Over the past couple of years, CBEC business has enjoyed accolades beyond belief. The 600 million plus customers and the billions being generated have boggled the mind. For example, last “Singles Day” celebration (November 11th) saw Alibba’s sales top $14 billion in 24 hours. Truly amazing!
Fast forward to March 23, 2016 and the party begins to lose its luster. The Ministry of Finance released the new tax policy for CBEC doing away with the previous system, which allowed sales under 500RMB to go tax/tariff free. The new system will tax all shipments forcing CBEC purchases to become more expensive thus ending CBEC’s huge advantage of low prices. For more on the new tax system CLICK HERE.
Then the first week of April saw yet another ominous document from the Ministry of Finance entitled, “Cross Border E-Commerce Retail Commodity List”, which had a positive list of products that were allowed to be sold via CBEC. With the exception of some basic vitamins, fish oil and gingko the list was devote of all other dietary supplements. Furthermore, there was a note next to each of these stating, the product will be ruled out of the list if it cannot be recognized as food or if it is any special food needing registration according to Chinese regulations.
The industry was just coming to terms with the announcement of the new tax scheme then the supplement industry gets hit with this “positive list”, which seems to be saying health products will not be allowed to be sold unless they follow all applicable laws and obtain approval / registration from China FDA.
Wait a minute, “we” thought this was one of the main reasons CBEC existed in the first place. To allow Chinese consumers access to foreign goods that were otherwise unattainable in China. For example, most foreign supplement brands do not have registration approval from China’s FDA, so CBEC was the perfect solution. It allowed consumers to purchase what they wanted directly from overseas. In fact, the supplement category became the second largest category sold through Alibaba’s cross-border site, tmall global. (www.tmall.hk).
Wait not done with the story yet, last night (April 15, 2016) around 11pm the Ministry of Finance was up burning the mid-night oil and shot another round across the bow of the supplement industry. By releasing a second “Cross Border E-Commerce Retail Commodity List” together with an Explanation there of. The new list added Seal Oil and Co-enzyme Q10 and erased notes next to all the vitamins that they needed to be registered. However, the “explanation” document basically states that any Special Foods (include Health Food, Formulas for Special Medical Purpose etc.) are required to be registered or recorded according to Chinese law. Otherwise, those special foods cannot be sold through CBEC model.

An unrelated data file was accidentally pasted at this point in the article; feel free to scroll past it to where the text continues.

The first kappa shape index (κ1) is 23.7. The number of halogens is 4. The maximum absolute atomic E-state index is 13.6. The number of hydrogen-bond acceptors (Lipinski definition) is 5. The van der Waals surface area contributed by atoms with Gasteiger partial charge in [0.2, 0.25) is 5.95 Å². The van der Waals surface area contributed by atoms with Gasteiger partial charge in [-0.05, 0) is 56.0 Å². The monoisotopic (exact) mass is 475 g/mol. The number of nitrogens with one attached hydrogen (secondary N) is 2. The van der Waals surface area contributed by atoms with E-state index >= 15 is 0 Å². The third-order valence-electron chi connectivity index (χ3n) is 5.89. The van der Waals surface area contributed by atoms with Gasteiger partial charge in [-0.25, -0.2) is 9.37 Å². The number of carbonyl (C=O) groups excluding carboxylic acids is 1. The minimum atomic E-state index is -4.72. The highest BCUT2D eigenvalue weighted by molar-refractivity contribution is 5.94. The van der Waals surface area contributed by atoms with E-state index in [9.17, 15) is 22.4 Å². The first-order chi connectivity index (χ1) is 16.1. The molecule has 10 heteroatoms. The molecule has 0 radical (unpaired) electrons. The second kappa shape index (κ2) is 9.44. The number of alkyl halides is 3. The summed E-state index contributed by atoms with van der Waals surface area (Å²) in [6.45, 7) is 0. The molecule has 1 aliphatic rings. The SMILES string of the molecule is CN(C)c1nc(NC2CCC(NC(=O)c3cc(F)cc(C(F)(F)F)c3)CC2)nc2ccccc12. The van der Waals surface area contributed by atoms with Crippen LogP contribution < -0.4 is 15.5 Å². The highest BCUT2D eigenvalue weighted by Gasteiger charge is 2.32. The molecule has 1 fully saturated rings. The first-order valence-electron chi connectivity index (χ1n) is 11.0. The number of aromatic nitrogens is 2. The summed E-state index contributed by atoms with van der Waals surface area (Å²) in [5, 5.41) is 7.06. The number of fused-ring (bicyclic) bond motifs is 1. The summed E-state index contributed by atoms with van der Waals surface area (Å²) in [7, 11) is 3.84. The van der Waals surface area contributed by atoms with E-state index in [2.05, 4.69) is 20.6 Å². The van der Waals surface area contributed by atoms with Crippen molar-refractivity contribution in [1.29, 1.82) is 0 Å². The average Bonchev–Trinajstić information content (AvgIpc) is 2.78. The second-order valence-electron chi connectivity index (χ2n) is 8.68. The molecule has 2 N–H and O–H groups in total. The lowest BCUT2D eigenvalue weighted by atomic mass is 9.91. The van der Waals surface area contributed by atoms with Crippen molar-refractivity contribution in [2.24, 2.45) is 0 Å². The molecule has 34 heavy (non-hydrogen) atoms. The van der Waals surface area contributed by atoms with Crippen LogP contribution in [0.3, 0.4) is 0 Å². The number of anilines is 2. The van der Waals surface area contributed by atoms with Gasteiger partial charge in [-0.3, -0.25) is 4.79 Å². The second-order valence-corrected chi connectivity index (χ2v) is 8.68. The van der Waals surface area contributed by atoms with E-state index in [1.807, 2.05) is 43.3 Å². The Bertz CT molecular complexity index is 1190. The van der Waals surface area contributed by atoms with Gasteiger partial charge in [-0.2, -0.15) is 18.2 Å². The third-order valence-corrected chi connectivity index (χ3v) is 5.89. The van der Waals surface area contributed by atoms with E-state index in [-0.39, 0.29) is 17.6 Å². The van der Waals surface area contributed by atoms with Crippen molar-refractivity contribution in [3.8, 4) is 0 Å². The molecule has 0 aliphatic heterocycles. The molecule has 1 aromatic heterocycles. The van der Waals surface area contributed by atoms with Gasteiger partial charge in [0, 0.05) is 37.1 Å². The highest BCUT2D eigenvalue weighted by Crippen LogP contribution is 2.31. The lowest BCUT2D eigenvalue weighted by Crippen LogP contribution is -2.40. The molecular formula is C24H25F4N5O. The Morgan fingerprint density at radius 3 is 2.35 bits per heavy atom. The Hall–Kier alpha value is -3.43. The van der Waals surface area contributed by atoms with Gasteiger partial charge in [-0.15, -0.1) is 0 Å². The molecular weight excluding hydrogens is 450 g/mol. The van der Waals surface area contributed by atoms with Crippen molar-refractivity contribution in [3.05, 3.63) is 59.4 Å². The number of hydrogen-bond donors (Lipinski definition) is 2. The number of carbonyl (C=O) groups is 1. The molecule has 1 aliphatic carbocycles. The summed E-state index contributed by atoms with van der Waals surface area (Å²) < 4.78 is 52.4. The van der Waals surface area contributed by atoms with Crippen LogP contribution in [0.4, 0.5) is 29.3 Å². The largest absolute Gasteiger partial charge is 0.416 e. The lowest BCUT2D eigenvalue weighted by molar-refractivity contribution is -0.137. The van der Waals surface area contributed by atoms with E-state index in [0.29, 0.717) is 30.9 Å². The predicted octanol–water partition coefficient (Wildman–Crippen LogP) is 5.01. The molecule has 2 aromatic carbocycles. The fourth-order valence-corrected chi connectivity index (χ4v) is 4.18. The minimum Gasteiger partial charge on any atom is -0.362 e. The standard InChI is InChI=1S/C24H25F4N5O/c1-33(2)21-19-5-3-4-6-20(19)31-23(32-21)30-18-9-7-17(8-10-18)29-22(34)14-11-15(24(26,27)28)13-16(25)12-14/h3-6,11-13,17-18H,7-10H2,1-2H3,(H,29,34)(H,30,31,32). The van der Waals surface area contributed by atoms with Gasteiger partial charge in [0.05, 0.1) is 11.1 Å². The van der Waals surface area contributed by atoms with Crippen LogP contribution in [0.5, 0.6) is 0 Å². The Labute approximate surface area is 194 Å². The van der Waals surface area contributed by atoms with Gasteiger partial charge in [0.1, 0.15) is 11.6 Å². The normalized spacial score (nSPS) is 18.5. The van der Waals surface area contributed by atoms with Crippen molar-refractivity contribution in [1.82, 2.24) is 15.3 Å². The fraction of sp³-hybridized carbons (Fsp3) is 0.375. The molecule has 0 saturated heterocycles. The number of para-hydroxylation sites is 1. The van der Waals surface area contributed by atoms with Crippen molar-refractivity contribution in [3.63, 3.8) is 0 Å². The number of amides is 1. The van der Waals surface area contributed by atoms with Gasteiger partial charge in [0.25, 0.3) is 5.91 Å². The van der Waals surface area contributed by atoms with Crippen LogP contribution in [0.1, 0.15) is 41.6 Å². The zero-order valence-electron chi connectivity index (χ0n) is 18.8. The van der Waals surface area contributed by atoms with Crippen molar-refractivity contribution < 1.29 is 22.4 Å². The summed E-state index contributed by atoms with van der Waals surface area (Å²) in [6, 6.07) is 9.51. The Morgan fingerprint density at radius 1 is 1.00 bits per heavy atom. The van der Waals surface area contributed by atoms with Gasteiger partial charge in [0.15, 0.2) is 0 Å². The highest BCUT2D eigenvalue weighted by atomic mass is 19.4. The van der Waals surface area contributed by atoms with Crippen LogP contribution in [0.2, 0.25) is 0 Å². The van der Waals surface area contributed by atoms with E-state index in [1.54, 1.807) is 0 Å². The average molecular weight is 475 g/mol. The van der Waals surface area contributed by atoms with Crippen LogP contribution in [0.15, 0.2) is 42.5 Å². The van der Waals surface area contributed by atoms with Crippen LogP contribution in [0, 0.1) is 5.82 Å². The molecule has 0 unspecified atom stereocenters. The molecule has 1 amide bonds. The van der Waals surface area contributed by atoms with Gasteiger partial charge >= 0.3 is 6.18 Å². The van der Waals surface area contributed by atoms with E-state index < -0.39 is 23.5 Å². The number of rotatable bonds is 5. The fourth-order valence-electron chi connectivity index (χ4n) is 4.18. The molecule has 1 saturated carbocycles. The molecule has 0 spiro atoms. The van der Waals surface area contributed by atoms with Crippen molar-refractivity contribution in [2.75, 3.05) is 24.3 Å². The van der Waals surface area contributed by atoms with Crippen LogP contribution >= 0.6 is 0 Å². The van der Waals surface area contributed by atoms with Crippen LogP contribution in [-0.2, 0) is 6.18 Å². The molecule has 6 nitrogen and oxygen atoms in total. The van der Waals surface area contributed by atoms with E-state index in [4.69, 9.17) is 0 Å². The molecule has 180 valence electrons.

Question: if the supplements in question follow the China FDA regulations and go through the registration process, which takes about 3 years and costs over $100k per SKU, why would these products need the CBEC channel in the first palce? There is no need at all. With China FDA approval, the products could be imported and sold via regular e-commerce and retail brick & mortars.
This is an ongoing situation and the U.S.-China Health Products Association (www.uschinahpa.org) and other stake holders are working overtime to obtain clarity from the government. Hopefully in the coming days, the circumstances will become more clear.
The Chinese government should consider its economic development strategy more carefully. For example, two developmental / reform points have been forefront of China’s last Five-Year plan.
1. Move away from an export oriented economy and towards a consumer driven one.
2. Invest in healthcare in particular preventative measures to ensure China’s aging population stays healthy longer, so as not to overburden the healthcare system.
Dietary supplements, fit both this points perfectly. Supplements are consumer goods and they ensure that people are getting the nutrition they need to lead healthier lives.
Be sure to visit USCHPA’s website to view any and all new regulations that effect China’s dietary supplement industry. They are freely available and in English with original Chinese attached. LINK: Regulatory Updates
Also sign up to receive the association’s free weekly newsletter, “China Updates”, which will keep you up to date on all matters that effect China’s supplement / food industry such as consumer trends, e-commerce, regulations, etc. CLICK HERE.